As I find myself slap bang in the middle of the 70s in the Film7070 challenge, I can think of nothing better than check out the film that put the Australian master Peter Weir on the map. So, this week I check out his 1975 award winning film Picnic at Hanging Rock.
The year is 1900 and the students of Appleyard College for girls, along with a number of teachers, take a trip to Hanging Rock to celebrate Valentine’s Day. After a sleepy afternoon, students Miranda (Anne-Louise Lambert), Marion (Jane Vallis) and Irma (Karen Robson), followed by Edith (Christine Schuler), get permission from one of the teachers to explore the rock for their studies. But as they ascend further to the summit, a strange event occurs and as the terrified Edith runs back to the group, the other girls remain missing.
Picnic at Hanging Rock is, at the very least, a peculiar watch. It morphs into many different things throughout its runtime, beginning as a story with undertones of sexual awakenings and a sense of escape, set in the stiff and prudish lifestyle of Appleyard. Then, as we get to the rock and the events leading up to the disappearance, it turns into a hauntingly hypnotic piece of cinema, using Weir’s dreamy style to create a great sense of the unknown. After that, it settles back down and drenches the film in the mystery of the missing girls. The shifts in tone, I believe, are the director’s masterstroke. They are so jarring and disorienting – especially the scenes on the rock – that you are unable to fight extreme sense of dread.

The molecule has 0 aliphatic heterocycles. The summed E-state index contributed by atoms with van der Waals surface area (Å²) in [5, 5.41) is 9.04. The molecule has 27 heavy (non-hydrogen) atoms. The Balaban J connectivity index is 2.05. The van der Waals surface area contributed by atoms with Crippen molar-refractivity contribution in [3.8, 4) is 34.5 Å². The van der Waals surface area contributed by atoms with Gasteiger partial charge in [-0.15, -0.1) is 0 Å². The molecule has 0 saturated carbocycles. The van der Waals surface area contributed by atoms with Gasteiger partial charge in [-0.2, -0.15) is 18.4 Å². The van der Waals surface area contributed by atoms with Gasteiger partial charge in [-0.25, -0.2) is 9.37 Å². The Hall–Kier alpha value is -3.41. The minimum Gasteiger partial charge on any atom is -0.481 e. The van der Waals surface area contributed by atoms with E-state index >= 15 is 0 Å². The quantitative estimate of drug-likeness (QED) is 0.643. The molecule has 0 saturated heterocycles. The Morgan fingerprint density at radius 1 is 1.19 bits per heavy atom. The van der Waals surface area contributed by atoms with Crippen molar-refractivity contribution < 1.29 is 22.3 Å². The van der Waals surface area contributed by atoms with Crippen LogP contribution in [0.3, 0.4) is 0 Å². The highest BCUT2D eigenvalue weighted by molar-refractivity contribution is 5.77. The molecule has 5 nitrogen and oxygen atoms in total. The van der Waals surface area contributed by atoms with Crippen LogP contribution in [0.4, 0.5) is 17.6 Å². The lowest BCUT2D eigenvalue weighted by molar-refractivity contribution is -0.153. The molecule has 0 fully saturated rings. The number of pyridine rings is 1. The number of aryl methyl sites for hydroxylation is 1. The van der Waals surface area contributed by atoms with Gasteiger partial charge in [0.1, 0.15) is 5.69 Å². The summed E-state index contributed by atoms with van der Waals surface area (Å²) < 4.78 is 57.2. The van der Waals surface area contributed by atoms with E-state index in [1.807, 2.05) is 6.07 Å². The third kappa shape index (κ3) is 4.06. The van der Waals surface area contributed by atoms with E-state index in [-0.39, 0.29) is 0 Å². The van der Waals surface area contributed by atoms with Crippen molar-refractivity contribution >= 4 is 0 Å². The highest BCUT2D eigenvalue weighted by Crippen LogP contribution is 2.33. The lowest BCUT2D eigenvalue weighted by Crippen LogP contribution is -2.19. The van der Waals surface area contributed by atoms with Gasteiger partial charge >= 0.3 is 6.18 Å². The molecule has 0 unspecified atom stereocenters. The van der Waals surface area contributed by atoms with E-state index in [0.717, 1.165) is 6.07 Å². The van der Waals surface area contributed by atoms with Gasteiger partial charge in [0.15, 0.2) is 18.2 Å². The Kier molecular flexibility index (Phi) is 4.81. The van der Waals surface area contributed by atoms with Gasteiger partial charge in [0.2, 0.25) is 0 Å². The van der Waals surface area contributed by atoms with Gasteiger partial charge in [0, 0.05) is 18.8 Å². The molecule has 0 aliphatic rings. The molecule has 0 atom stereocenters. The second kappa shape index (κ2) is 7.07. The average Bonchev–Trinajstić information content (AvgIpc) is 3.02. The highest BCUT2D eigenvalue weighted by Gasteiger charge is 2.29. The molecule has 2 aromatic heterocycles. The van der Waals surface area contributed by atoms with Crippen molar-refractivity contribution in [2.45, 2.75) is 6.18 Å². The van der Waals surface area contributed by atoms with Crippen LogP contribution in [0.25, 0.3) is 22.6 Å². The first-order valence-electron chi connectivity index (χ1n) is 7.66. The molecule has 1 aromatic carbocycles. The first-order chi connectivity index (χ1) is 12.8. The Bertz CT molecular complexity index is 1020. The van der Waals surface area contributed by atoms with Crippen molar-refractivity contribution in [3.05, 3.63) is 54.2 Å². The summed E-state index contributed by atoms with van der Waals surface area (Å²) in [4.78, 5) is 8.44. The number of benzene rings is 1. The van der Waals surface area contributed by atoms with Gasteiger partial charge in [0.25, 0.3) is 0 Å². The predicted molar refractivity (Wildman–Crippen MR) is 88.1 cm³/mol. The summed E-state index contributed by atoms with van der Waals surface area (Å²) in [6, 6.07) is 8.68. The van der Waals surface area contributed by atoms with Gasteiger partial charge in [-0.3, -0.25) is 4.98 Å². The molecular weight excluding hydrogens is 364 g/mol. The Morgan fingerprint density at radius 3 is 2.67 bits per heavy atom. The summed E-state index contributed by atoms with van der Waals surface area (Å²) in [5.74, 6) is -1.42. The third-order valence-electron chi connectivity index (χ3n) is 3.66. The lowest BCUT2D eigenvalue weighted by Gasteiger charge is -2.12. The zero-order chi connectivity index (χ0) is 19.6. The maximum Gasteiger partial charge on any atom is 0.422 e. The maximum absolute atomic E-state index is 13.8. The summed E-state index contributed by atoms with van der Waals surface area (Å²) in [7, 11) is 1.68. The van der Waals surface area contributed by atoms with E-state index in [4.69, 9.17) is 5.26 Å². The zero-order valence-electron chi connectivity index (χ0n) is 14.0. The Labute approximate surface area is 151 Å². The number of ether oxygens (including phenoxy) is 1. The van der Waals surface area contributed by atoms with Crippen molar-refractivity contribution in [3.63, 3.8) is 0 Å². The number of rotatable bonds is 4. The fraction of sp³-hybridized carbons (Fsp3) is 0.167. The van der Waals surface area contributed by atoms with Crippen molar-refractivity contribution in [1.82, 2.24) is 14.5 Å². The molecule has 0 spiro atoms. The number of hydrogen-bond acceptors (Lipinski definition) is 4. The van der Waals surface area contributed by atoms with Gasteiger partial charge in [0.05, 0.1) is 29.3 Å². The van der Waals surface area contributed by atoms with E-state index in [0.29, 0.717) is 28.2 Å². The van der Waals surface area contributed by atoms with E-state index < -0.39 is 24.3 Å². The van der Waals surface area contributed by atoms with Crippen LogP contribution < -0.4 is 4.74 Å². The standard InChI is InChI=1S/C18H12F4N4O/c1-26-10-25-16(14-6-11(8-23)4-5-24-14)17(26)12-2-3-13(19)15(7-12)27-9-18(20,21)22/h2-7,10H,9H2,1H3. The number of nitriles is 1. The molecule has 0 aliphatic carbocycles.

And the way Weir uses Hanging Rock itself, like something out of a supernatural horror, has a magnetising aura. The characters are drawn to it just as they want to find out the truth and, like the audience, want to go that little bit further to experience or witness what happened that lead to the girls’ disappearance. It’s also a mystery film that stays a mystery – there’s no pulling back of the curtain or explanation, which in itself adds to the strangeness of movie as there really isn’t a proper third act. There are some conclusions to a couple of characters but you’re made very aware that the story continues long after the credits roll. I’m sure many would find this unsatisfying, but in my eyes it just enhances its lasting quality.
Like a few select films, this has the power to put you in a sort of dreamy trance when you watch it; however, it’s not only the director’s visuals that create the hypnotic aesthetic. The music used in the film is perfect. Everything from the playful panpipes to the loud booming track when the girls are on the rock fits so well into to the incredible soundscape and only heightens the sense of dread I mention before. At the other end of the spectrum, Weir uses eerie silence just as effectively, which to me suggests that he wanted to use as many tools that he had to create a truly puzzling experience.
Picnic at Hanging Rock is an intriguing mystery that, although maybe a bit slow in places, manages to capture the unsettling atmosphere, not only of the event itself, but of the aftermath and the consequential demise of some of the people closely involved in it. A strange but very effective flick.